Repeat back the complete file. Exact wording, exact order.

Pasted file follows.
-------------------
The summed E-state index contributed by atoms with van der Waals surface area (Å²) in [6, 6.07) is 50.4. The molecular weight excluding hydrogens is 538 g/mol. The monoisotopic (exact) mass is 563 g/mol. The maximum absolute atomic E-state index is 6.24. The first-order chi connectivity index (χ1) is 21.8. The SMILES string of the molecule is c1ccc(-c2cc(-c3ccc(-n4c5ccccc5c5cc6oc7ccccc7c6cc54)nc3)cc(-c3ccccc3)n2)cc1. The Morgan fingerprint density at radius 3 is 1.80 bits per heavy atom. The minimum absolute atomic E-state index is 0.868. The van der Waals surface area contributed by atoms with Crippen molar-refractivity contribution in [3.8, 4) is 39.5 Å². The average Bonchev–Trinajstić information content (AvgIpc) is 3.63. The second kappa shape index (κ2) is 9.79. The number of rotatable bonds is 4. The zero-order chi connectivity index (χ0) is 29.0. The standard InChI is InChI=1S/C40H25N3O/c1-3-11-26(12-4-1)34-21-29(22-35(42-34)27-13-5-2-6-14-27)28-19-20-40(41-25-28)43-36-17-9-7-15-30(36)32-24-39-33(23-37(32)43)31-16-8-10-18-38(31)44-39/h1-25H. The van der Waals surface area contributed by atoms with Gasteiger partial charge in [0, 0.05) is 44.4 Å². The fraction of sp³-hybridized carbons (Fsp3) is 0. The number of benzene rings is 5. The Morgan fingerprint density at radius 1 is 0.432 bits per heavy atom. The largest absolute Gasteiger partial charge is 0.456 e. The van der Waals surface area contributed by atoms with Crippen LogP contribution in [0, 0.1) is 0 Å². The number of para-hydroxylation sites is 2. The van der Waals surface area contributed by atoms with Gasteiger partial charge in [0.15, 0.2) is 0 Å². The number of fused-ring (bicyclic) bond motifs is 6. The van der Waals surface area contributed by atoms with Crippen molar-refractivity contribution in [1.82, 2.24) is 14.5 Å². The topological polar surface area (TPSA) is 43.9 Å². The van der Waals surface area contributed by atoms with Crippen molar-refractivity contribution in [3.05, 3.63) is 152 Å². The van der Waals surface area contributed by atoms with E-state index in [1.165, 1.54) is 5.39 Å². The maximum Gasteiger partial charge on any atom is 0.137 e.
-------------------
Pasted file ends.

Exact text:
The summed E-state index contributed by atoms with van der Waals surface area (Å²) in [6, 6.07) is 50.4. The molecular weight excluding hydrogens is 538 g/mol. The monoisotopic (exact) mass is 563 g/mol. The maximum absolute atomic E-state index is 6.24. The first-order chi connectivity index (χ1) is 21.8. The SMILES string of the molecule is c1ccc(-c2cc(-c3ccc(-n4c5ccccc5c5cc6oc7ccccc7c6cc54)nc3)cc(-c3ccccc3)n2)cc1. The Morgan fingerprint density at radius 3 is 1.80 bits per heavy atom. The minimum absolute atomic E-state index is 0.868. The van der Waals surface area contributed by atoms with Crippen molar-refractivity contribution in [3.8, 4) is 39.5 Å². The average Bonchev–Trinajstić information content (AvgIpc) is 3.63. The second kappa shape index (κ2) is 9.79. The number of rotatable bonds is 4. The zero-order chi connectivity index (χ0) is 29.0. The standard InChI is InChI=1S/C40H25N3O/c1-3-11-26(12-4-1)34-21-29(22-35(42-34)27-13-5-2-6-14-27)28-19-20-40(41-25-28)43-36-17-9-7-15-30(36)32-24-39-33(23-37(32)43)31-16-8-10-18-38(31)44-39/h1-25H. The van der Waals surface area contributed by atoms with Gasteiger partial charge in [0, 0.05) is 44.4 Å². The fraction of sp³-hybridized carbons (Fsp3) is 0. The number of benzene rings is 5. The Morgan fingerprint density at radius 1 is 0.432 bits per heavy atom. The largest absolute Gasteiger partial charge is 0.456 e. The van der Waals surface area contributed by atoms with Crippen LogP contribution in [0, 0.1) is 0 Å². The number of para-hydroxylation sites is 2. The van der Waals surface area contributed by atoms with Gasteiger partial charge in [0.15, 0.2) is 0 Å². The number of fused-ring (bicyclic) bond motifs is 6. The van der Waals surface area contributed by atoms with Crippen molar-refractivity contribution in [1.82, 2.24) is 14.5 Å². The topological polar surface area (TPSA) is 43.9 Å². The van der Waals surface area contributed by atoms with Crippen molar-refractivity contribution in [3.05, 3.63) is 152 Å². The van der Waals surface area contributed by atoms with E-state index in [1.165, 1.54) is 5.39 Å². The maximum Gasteiger partial charge on any atom is 0.137 e.